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Bruntingthorpe Cold War Jets Day 2017

 

 
 

British aviation engineering still lives and breathes on’

 After much speculation prior to the event, it was very pleasing that the first of the biannual Cold War Jets Open Days was so well-attended. The day-to-day business of automotive testing and storage has very much dominated Bruntingthorpe proving ground of late. Fortunately, the Walton family were able to overcome the logistical difficulties of moving thousands of cars to allow the event to take place. The public rewarded these efforts by ensuring that the event was well attended.

Those of you already familiar with the Cold War Jets Museum at Bruntingthorpe will be well aware of the large array of classic aircraft housed at the venue, mostly kept in ground-running condition. Amongst the collection are many legends of the British aviation industry that can no longer be seen running anywhere else in the UK such as the Handley Page Victor, Blackburn Buccaneer and English Electric Lightning.

There are numerous static aircraft around the airfield, some of which are currently being restored with the intention of performing fast taxi’s in the future.  The newly painted Avro Shakleton was looking very smart and the Super Guppy is always worth a look. The later, along with some of the other larger exhibits was open for boarding for a small fee. Following the unfortunate wheels up landing of the world’s only flying De Havilland Sea Vixen the day before, it was no surprise to see Bruntingthropes’ own example receiving a lot of attention. The restoration of which is going well and we look forward to seeing this run in good time.
 

The first fast taxi of the day was the Vickers VC10 which zipped down the runway loud and proud shortly after an impeccably observed two minute silence in memory of the victims of the Manchester terror attack. The Bruntingthrope VC10 ( ZD241) was the last of its type to fly and is still seen in its RAF tanker livery. The smell of burning jet fuel, a trail of smoke and vibrations that triggered numerous car alarms certainly started the show with a bang.

This was then closely followed by two Blackburn Buccaneers which performed a slow figure of eight down the runway providing great opportunities for photographers. Although the two taxing Buccaneers were in RAF colours, the demonstration of their folding wings and arrestor hooks echoed the naval origins of this superb aircraft. The high-speed simulated take off of these two aircraft was one of the highlights of the day. A third Buccaneer was also on static display in naval markings, it is hoped that this will soon be ready to join the others in a fast taxi which will really enhance the spectacle.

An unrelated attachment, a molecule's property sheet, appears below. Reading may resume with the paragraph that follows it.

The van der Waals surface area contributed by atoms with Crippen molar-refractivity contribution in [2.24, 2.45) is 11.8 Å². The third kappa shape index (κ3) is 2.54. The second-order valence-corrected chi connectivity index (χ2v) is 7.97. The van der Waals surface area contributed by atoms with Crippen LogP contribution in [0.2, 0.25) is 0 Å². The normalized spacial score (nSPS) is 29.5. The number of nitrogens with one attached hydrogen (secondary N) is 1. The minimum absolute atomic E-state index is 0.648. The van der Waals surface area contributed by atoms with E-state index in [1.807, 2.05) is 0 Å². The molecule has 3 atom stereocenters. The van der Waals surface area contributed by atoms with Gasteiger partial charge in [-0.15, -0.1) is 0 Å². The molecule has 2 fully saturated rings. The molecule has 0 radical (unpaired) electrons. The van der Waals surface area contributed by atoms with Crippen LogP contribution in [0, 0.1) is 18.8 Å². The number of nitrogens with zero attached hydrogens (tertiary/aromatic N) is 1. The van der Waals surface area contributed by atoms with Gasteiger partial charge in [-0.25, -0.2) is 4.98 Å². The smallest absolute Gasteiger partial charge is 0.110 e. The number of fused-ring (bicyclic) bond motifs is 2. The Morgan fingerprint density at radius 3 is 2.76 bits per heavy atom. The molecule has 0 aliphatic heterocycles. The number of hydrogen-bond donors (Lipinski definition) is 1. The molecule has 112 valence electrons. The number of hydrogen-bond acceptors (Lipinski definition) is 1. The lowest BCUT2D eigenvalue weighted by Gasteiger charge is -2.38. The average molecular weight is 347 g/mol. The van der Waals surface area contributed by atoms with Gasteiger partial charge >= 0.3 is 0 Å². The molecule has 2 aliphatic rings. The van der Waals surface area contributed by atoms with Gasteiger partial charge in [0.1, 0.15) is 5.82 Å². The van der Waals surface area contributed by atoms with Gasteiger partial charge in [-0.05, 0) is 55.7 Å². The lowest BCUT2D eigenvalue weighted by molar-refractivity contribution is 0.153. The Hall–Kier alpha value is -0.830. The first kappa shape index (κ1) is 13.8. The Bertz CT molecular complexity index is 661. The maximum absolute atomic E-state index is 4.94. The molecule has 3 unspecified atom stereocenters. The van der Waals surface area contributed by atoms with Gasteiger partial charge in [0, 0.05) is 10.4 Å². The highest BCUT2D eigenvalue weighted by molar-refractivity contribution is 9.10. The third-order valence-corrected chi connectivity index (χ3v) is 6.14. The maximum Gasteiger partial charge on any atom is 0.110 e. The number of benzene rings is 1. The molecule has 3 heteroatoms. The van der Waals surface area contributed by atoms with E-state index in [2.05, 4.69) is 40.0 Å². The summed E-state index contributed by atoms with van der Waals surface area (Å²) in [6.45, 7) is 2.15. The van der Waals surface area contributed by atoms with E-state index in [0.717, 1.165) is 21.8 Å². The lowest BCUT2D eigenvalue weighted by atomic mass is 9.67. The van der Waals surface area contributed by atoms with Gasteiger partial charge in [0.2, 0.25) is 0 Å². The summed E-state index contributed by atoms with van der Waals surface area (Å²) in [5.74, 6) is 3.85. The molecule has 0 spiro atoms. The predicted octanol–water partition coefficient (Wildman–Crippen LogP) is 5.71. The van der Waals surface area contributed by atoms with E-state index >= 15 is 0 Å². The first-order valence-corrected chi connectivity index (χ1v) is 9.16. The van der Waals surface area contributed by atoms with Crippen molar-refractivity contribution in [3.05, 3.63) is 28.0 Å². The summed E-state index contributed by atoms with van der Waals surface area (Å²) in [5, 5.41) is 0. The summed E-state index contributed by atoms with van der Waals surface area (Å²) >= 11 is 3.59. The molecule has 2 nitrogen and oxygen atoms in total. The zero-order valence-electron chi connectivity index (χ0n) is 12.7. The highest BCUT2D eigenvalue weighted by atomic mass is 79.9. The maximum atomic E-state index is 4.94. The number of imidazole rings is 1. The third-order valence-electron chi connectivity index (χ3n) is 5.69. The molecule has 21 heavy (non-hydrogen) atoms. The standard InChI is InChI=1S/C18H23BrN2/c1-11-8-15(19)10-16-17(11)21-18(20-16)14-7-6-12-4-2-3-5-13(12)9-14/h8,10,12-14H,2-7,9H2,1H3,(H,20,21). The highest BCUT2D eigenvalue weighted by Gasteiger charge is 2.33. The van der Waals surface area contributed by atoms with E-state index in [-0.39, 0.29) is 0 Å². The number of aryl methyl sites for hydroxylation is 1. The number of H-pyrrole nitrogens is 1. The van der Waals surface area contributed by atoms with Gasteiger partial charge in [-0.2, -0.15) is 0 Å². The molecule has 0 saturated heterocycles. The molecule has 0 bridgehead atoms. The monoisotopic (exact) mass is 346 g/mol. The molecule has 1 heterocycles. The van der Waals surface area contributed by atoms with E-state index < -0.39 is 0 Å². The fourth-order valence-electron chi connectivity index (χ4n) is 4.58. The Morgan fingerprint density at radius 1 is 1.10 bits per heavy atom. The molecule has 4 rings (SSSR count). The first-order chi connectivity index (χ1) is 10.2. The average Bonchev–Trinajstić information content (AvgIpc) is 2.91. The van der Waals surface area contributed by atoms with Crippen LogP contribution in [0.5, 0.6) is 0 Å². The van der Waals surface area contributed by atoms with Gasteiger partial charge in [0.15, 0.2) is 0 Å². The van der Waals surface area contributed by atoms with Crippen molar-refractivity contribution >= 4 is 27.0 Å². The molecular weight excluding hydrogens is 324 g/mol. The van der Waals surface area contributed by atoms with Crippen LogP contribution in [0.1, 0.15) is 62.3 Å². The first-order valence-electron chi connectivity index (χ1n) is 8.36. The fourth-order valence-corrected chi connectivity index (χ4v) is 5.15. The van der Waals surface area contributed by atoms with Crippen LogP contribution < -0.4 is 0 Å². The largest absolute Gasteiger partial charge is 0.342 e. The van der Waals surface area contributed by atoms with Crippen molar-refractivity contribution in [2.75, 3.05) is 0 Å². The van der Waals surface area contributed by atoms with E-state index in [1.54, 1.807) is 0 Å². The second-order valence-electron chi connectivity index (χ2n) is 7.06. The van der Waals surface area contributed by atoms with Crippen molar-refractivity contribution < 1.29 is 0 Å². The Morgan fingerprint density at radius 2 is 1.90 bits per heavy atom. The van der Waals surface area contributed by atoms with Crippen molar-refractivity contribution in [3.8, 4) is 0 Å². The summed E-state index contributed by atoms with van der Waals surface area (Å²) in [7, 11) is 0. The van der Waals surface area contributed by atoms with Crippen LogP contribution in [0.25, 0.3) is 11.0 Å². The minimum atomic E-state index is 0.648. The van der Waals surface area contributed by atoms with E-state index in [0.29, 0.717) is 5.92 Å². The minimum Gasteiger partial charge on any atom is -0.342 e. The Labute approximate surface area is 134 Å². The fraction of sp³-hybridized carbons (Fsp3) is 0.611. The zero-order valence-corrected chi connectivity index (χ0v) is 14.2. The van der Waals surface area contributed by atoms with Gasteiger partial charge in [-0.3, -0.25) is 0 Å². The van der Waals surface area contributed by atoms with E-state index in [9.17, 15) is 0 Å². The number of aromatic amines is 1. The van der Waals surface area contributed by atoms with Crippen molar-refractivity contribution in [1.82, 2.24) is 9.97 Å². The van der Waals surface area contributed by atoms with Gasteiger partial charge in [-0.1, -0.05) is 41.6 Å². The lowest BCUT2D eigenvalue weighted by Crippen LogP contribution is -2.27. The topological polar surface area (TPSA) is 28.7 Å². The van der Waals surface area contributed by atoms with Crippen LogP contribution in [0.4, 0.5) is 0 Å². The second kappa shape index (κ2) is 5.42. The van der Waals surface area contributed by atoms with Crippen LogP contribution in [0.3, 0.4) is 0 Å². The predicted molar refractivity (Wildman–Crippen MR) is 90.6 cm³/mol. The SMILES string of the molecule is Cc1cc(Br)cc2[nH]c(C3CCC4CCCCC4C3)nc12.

Sadly, the pace of the day slowed a little as the complexity and logistics of maintaining these aging jets became apparent. There was a small gap in the proceedings as the De Havilland Comet and former RAF test bed ‘Canopus’ was unserviceable. The Nimrod was also moved into position ready for its performance later in the day. A wind-damaged rudder would ultimately prevent a fast taxi but it is still a spectacle hear it’s mighty Rolls Royce Spey engines kick into life.

There were further figure of eight demonstrations and fast taxi’s from English Electric Canberra, ‘Treble 3’ and two Jet Provost’s before a paired run from the Iskra and Delphin. Sadly the later was unable to complete its fast taxi despite the best efforts of the pilot. Once again demonstrating how frustrating it must be for the army of engineers and volunteers who maintain these aircraft.

Today’s only flying item was the flypast by the Battle of Britain Memorial flight, who sent their newly refurbished mk19 Supermarine Spitfire which glistened in the sun as Squadron Leader Mark ‘Disco’ Discombe put it through its paces along the crowd line.The BBMF always offer a stirring tribute to the sacrifices made during the 2nd world war ‘lest we forget’.

The last three demonstrations provided a reminder of the incredible engineering of the British aircraft industry during the cold war. We were treated to fast taxi’s from the English Electric Lightning whose double afterburners were the loudest of the show (setting off yet more car alarms). We were also treated to two Hawker Hunters also and the star of the show, the Handley Page Victor.  The aging V bomber having recently marked the 25th anniversary of the Black Buck raids was fittingly piloted for today’s run by Falklands veteran Bob Tuxford.

 
With a notable absence of classic jets flying in the airshow season this year, it is worth noting that this is the only place where such a wide range of classic British aviation engineering still lives and breathes on.  Although operation issues, serviceability and the absence of the usually present large model aircraft meant today was not as fast paced as usual, it still provides a unique and thrilling experience.
 

Review by Lee Chapman

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